Byzantine poetry of the eleventh century is fascinating, yet underexplored terrain. It presents a lively view on contemporary society, is often permeated with wit and elegance, and is concerned with a wide variety of subjects. Only now are we beginning to perceive the possibilities that this poetry offers for our knowledge of Byzantine culture in general, for the intellectual history of Byzantium, and for the evolution of poetry itself. It is, moreover, sometimes in the most neglected texts that the most fascinating discoveries can be made. This book, the first collaborative book-length study on the topic, takes an important step to fill this gap. It brings together specialists of the period who delve into this poetry with different but complementary objectives in mind, covering the links between art and text, linguistic evolutions, social functionality, contemporary reading attitudes, and the like. The authors aim to give the production of 11th-century verse a place in the Byzantine genre system and in the historic evolution of Byzantine poetry and metrics. As a result, this book will, to use the expression of two important poets of the period, "offer a small taste" of what can be gained from the serious study of this period.

Social Change in Town and Country in Eleventh-Century Byzantium

Social Change in Town and Country in Eleventh-Century Byzantium Pdf/ePub eBook Author: James Howard-Johnston
Editor: Oxford University Press
ISBN: 0192578677
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Social Change in Town and Country in Eleventh-Century Byzantium by James Howard-Johnston Summary

The history of Byzantium pivots around the eleventh century, during which it reached its apogee in terms of power, prestige, and territorial extension, only then to plunge into steep political decline following serious military defeats and extensive territorial losses. The political, economic, and intellectual history of the period is reasonably well understood, but not so what was happening in that crucial intermediary sphere, the social order, which both shaped and was shaped by contemporary ideas and brute economic developments. This volume aims to deepen understanding of Byzantine society by examining material evidence for settlements and production in different regions and by sifting through the far from plentiful literary and documentary sources in order to track what was happening in town and country. There is evidence of significant change: the pattern of landownership continued to shift in favour of those with power and wealth, but there was sustained and effective resistance from peasant villages. Provincial towns prospered in what was an era of sustained economic growth, and, through newly emboldened local elites, took a more active part in public affairs. In the capital the middling classes, comprising much of officialdom and leading traders, gained in importance, while the twin military and civilian elites were merging to form a single governing class. However, despite this social upheaval, careful analysis of these various factors by a range of leading Byzantine historians and archaeologists leads to the overarching conclusion that it was not so much internal structural changes which contributed to the vertiginous decline suffered by Byzantium in the late eleventh century, as the unprecedented combination of dangerous adversaries on different fronts, in the east, north, and west.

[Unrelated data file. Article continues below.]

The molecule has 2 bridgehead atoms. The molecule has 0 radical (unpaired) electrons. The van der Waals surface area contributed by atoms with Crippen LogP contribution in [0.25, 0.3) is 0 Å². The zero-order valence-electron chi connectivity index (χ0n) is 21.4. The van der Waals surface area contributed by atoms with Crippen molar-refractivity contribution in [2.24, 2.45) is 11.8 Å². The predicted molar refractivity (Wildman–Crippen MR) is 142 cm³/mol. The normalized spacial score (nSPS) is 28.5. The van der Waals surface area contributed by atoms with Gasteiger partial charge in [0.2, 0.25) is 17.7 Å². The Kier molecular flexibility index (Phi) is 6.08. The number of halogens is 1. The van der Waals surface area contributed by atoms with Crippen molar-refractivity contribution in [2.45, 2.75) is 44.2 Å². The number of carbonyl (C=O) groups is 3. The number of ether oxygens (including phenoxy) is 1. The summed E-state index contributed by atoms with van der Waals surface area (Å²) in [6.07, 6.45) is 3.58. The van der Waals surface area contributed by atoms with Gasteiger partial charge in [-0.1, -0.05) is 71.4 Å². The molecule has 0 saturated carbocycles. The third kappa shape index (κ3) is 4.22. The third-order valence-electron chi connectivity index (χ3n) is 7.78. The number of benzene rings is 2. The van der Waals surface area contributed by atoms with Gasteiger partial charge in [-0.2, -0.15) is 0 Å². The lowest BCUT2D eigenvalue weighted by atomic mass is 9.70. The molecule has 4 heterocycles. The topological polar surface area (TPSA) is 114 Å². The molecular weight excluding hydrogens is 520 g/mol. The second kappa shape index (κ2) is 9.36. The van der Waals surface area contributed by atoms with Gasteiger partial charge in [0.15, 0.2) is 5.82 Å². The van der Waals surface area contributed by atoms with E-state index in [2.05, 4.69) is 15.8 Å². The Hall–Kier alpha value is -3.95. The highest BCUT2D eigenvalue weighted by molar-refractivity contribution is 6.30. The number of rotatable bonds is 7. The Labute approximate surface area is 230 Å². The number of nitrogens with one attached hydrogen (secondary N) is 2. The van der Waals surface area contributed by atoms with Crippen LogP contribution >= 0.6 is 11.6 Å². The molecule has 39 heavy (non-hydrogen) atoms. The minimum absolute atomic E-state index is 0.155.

Serving Byzantium's Emperors

Serving Byzantium's Emperors Pdf/ePub eBook Author: Dimitris Krallis
Editor: Springer
ISBN: 3030045250
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Serving Byzantium's Emperors by Dimitris Krallis Summary

This book is a microhistory of eleventh-century Byzantium, built around the biography of the state official Michael Attaleiates. Dimitris Krallis presents Byzantium as a cohesive, ever-evolving, dynamic, Roman political community, built on traditions of Roman governance and Hellenic culture. In the eleventh century, Byzantium faced a crisis as it navigated a shifting international environment of feudal polities, merchant republics, steppe migrations, and a rapidly transforming Islamic world. Attaleiates’ life, from provincial birth to Constantinopolitan death, and career, as a member of an ancient empire’s officialdom, raise questions of identity, family, education, governance, elite culture, Romanness, Hellenism, science and skepticism, as well as political ideology during this period. The life and work of Attaleiates is used as a prism through which to examine important questions about a long-lived medieval polity that is usually studied as exotic and distinct from both the European and the Near Eastern historical experience.

A History of Byzantium

A History of Byzantium Pdf/ePub eBook Author: Timothy E. Gregory
Editor: John Wiley & Sons
ISBN: 1444359975
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A History of Byzantium by Timothy E. Gregory Summary

This revised and expanded edition of the widely-praised A History of Byzantium covers the time of Constantine the Great in AD 306 to the fall of Constantinople in 1453. Expands treatment of the middle and later Byzantine periods, incorporating new archaeological evidence Includes additional maps and photographs, and a newly annotated, updated bibliography Incorporates a new section on web resources for Byzantium studies Demonstrates that Byzantium was important in its own right but also served as a bridge between East and West and ancient and modern society Situates Byzantium in its broader historical context with a new comparative timeline and textboxes